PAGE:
…always steeped in remembrance of YaHu

4 Min
…always steeped in remembrance of YaHu

By Sadia Dehlvi

Darga of Sultan Bahu

Sultan Bahu founded the Sarwari Qadri Order, an offshoot of the Qadri Order. From his original name of Sultan Muhammad, he came to be called Bahu (one who is with Him), for his constant remembrance of Hu, He Alone. He wrote, ‘With one dot Bahu
Becomes Ya Hu, and Bahu is always steeped in the remembrance of YaHu (O Allah).’ Sultan Bahu family was among the descendants of Prophet Muhammad through Imam Ali. They belonged to the Awan tribe of the Hashmi clan.

The imagery of Sultan Bahu’s poetry is derived from the daily activities of villagers, like gardening and planting. Developing on the ideas of the earlier Sufis, he presented them to the rural folk in a simple poetic form. Each of his verses ended with the word Hu.

‘Alif: Allah is like the jasmine plant, which the preceptor planted in my heart—O Hu: By water and the gardener of negation it remained near the jugular vein—O Hu:
It spread fragrance inside when it appeared at the time of blossoming—O Hu:
May the efficient preceptor live long, says Bahu, who planted this plant—O Hu!’

These lines point to the recollection of Divine names, planted in the Sufi’s heart by his Master. The villagers would easily understand Sultan Bahu’s poetry with its Punjabi and Sindhi imagery.

More than 40 books on Islamic mysticism are attributed to Sultan Bahu. These include Nurul Huda (Light of Guidance) and Risaala e Ruh (Journal for the Soul. Most of these books are in Persian. It was his collection of Punjabi verses, Abiyaat –e-Bahu, on the theme of Oneness of God that has generated popular appeal. In a highly emotive style, he elaborates on the traditional belief in self-manifestation of the Absolute and the importance of a spiritual life dedicated to the pursuit of God.

Sultan Bahu’s verses are sung in many forms of Sufi music including kafis and qawaalis. The traditional singing of his kafis has established a particular form of melody not used in any other genre of music.

As pointed out at the outset, the poet’s family belonged to the Hashmi tribe who were descendants of the Prophet’s son-in-law Imam Ali. His father Sultan Bayazid was a senior official at Shahjehan court. The family settled in Sherkot village in the Jhang district, which was awarded to Sultan Bayazid for his services to the government.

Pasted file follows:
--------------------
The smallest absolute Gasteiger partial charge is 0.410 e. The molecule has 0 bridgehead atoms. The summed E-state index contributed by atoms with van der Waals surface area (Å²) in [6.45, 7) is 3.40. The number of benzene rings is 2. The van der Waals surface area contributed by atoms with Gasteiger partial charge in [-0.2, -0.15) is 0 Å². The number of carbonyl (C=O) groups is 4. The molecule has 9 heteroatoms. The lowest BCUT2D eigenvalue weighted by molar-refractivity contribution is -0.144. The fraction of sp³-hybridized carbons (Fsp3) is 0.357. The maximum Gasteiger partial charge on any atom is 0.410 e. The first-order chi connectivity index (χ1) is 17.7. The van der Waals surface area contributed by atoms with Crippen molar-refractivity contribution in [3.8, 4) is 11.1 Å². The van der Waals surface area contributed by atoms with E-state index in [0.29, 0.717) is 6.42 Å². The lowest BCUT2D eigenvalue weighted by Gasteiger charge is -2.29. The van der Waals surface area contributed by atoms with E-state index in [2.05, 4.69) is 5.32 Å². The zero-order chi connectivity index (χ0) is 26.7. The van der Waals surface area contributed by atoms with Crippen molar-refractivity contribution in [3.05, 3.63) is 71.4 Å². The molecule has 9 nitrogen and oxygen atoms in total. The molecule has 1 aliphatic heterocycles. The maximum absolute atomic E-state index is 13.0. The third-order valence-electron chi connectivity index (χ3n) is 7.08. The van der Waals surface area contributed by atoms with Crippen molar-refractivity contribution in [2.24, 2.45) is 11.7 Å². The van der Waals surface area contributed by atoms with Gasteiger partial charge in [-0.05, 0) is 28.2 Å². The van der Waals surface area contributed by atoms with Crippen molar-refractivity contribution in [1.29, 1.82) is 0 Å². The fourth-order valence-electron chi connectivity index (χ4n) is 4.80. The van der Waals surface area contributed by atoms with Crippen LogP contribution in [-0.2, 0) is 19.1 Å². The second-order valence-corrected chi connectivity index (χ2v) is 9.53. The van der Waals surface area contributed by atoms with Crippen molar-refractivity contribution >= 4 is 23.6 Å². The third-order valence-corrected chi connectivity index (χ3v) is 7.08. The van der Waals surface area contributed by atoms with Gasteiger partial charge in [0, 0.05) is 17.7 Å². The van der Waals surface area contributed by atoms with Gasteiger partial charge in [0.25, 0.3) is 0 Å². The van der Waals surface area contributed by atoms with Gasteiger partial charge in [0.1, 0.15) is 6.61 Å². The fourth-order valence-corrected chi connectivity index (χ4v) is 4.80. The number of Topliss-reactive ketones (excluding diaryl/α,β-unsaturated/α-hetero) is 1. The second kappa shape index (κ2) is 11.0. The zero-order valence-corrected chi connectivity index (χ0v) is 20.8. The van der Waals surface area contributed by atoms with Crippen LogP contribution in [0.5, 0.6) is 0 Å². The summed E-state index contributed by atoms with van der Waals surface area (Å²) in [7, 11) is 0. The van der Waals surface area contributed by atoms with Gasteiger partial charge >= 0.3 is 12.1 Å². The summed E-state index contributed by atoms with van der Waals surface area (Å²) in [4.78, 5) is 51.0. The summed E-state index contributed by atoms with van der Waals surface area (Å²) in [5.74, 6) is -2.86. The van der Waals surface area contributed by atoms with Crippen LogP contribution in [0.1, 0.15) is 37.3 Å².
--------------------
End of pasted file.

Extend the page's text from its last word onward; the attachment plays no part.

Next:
Sultan Bahu’s religious education began at the feet of his enlightened mother Rasti, who had the greatest influence on him. She directed him to seek guidance from Shaykh Habibullah Qadri. He commanded Sultan Bahu to free himself from any worldly attachment that he might still possess. He journeyed home and got rid of his family’s wealth, of which he writes, “Ah! This worldly life polluted, Washing, bathing all in vain, For its sake, the doctors, scholars crouch in corners, cry in pain, For its sake these worldly people, rest not, sleep not. Ah! Their bane! Hermits, mystics, ascetics, Bahu! Burn their boats-the wise, the sane!”

He left his two wives under the care of his beloved mother and returned to Shyakh Habibullah.

Of spiritual masters, Sultan Bahu says:
“Joys of Union with your Allah,
If you wish, your master serve,
Kindly glance of his, on a rose-bud,
Turns it into flowery curve,
Transforms you so fully truly,
Head and heart, and bone and nerve,
Here and There win success,
Bahu! Serve your Murshid with full verve.”

After a period of time, Shaykh Habibullah sent Sultan Bahu to Delhi for further studies under his Master Shaykh Abdur Rahman Dehlvi. On completing his education, he returned to the familiar surroundings of Punjab.

It is said that the emperor Aurangzeb met Sultan Bahu at the Friday prayers in Jama Masjid and asked the mystic for guidance. At the premises of the mosque, Sultan Bahu related some of his teachings, which were written down by the royal scribe. This treatise came to be known as, ‘Aurang Shahi’, and is part of the large body of writing attributed to the Sufi.

Sultan Bahu died on 1 Jumada al akhira 1102 Hijri/1691 AD. His dargah is in Gargh Maharaja in the Pakistan part of Punjab, where the annual Urs celebrations are held amidst singing of the Sufi poet’s verses.

The actual number of books written by Sultan Bahu is not certain. According to tradition, he is supposed to have authored over one hundred works and treatises. The following is a list of the important works of Sultan Bahu that still exist today, and can be traced back to him with credibility. Nurul Huda, Risala-e-Roohi, Aql Baidaar, Mahq-ul-Fuqar, Aurang-Shaahi, Jami-il-Asraar, Taufiq-Hedaayat, Kaleed Tauheed, Ainul Faqr, Shamsul Arifeen, Magzane Faiz, Ameerul Quonain, Asrare Qaderi, Kaleed Jannat, Muhqamul Fuqar, Majaalis-tun Nabi, Muftahul Arifeen, Hujjatul Asraar, Jannatul Firdaus, Kash-ful Asraar, Risaala Ruhi Shareef, Abyaat Bahu (poetry), Muhabbatul Asraar, Ganjul Asraar, Dewaan Bahu, Panj Ganj, Fazlul Laqa, Jhook Sultany, Ameerul Mumineen

Of the above, Nurul Huda (Light of Guidance) and Risala-e-Roohi (Book of Soul) are the most popular, along with the poetry collection Abiyaat e Bahu.

Sultan Bahu written in his book Risala-e-Roohi (Book of Soul) for truth seekers:
He is playing the game of love by Himself
He Himself is the sight
He Himself is the seer
He Himself is the seen

He Himself is Love
He Himself is the lover
He Himself is the beloved
If you lift the veil
(You will see) that in reality, there is only One
Duality is only owing to your squint eyes
I say this, the author of this book, who resides in the sanctuary of His beauty (Jamal) and grandeur (Jalal)